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WHAT ARE REAL ESTATE FUNDS AND HOW DO THEY WORK?
Real estate funds are investment vehicles that generate capital from several investors to invest in real assets. They enable investors to gain exposure to the real estate market without having to invest directly in physical properties. Here’s what investors should know beforehand.
Investing in Real Estate Funds: Pros and Cons
- Diversification. These funds make it easy to access a diversified property portfolio. This reduces the risk compared to investing in individual properties or crypto funds.
- Professional asset management. Funds are managed by experts who have experience in property valuation, leasing, and maintenance. Thales Capital experts can help achieve better returns than individual investors achieve on their own.
- Liquidity. Unlike investing directly in real estate, such funds can be bought or sold easier on stock exchanges or through investment platforms.
- Income growth. These funds can generate consistent income streams from rental revenues or capital appreciation, making them attractive for long-term investors.
- Management fees. Investors may incur management fees impacting final returns. It’s important to consider whether these fees are justified by the performance and expertise of the fund managers.
- Limited control. When investing in these funds, you relinquish control over the specific properties held within the portfolio, relying on the fund manager’s decisions instead.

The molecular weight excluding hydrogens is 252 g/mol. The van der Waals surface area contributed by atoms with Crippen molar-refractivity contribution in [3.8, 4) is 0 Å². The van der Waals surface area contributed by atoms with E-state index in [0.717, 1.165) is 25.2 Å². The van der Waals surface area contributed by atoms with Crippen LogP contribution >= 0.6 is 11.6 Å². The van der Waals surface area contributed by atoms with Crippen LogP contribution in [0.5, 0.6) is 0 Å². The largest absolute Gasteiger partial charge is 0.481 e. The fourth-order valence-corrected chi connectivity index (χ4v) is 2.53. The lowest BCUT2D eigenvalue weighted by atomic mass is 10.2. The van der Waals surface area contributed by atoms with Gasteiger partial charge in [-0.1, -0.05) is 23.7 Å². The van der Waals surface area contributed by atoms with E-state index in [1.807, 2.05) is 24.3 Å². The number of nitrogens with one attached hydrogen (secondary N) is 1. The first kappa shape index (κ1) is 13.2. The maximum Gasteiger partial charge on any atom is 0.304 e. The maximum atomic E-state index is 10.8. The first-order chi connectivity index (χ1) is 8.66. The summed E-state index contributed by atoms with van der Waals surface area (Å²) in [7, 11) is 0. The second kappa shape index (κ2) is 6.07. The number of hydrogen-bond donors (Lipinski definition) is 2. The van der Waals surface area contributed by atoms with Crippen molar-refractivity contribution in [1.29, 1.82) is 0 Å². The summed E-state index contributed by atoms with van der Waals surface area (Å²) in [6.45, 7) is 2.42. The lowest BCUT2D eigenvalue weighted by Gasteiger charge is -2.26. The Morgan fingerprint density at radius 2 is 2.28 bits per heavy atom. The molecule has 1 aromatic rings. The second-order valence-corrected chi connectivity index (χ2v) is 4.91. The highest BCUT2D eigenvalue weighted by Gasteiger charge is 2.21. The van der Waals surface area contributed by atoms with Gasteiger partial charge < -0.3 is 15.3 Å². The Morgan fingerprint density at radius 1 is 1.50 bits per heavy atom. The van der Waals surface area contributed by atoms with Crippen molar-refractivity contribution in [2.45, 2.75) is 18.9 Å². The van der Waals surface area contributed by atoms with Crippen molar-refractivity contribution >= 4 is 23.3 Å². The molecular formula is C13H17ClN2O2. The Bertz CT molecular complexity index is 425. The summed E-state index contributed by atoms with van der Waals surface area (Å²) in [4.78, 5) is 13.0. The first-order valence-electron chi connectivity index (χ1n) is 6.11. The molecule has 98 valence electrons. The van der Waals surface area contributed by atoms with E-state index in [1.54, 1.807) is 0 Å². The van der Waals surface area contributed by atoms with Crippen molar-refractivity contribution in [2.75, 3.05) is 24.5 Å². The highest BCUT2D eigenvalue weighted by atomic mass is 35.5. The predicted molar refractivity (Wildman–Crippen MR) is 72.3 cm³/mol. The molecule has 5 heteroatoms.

- Leverage risk. Some real estate funds use leverage to enhance returns. While this can lead to higher returns during favorable conditions, it can magnify losses during market downturns.
However, by selecting diversified funds from trusted firms, investors can avoid these problems.
Real Estate Fund Types and Investment Strategies
One of the most widely known examples of these funds is Real Estate Investment Trusts (REITs). They own and operate houses, offices, malls, and other similar assets. People can invest in REITs by buying shares on stock exchanges. REITs generate revenue from rental income and capital appreciation of the properties they own. They are required by law to distribute about 90% of their taxable revenue to stakeholders as dividends.
Private equity real estate funds are another fund in this category. These investment funds are typically offered to accredited investors with greater net worth. They contribute to value-add assets that require significant renovations or repositioning to increase their value. These properties are often sold after the value has been increased, generating a profit for the fund and its investors.
Real estate mutual funds are also chosen by investors who want to enter the real estate market. These funds invest in a portfolio of publicly traded property organizations. Mutual funds allow investors to access a varied asset portfolio with lower minimum investment conditions than private equity real estate funds.
Real Estate Fund Performance and Risks
When evaluating a real estate fund’s performance, consider several factors. One key metric is the fund’s total return which encompasses capital gains and dividends paid out to investors. Investors should examine the fund’s expense ratio and real estate management fees because these can lead to a decrease in earnings after some time.
Another important consideration is the fund’s underlying holdings. Different REITs focus on certain assets, like commercial or residential properties. Investors should consider their personal risk tolerance and property investment purposes when selecting alternative investment funds with specific property holdings.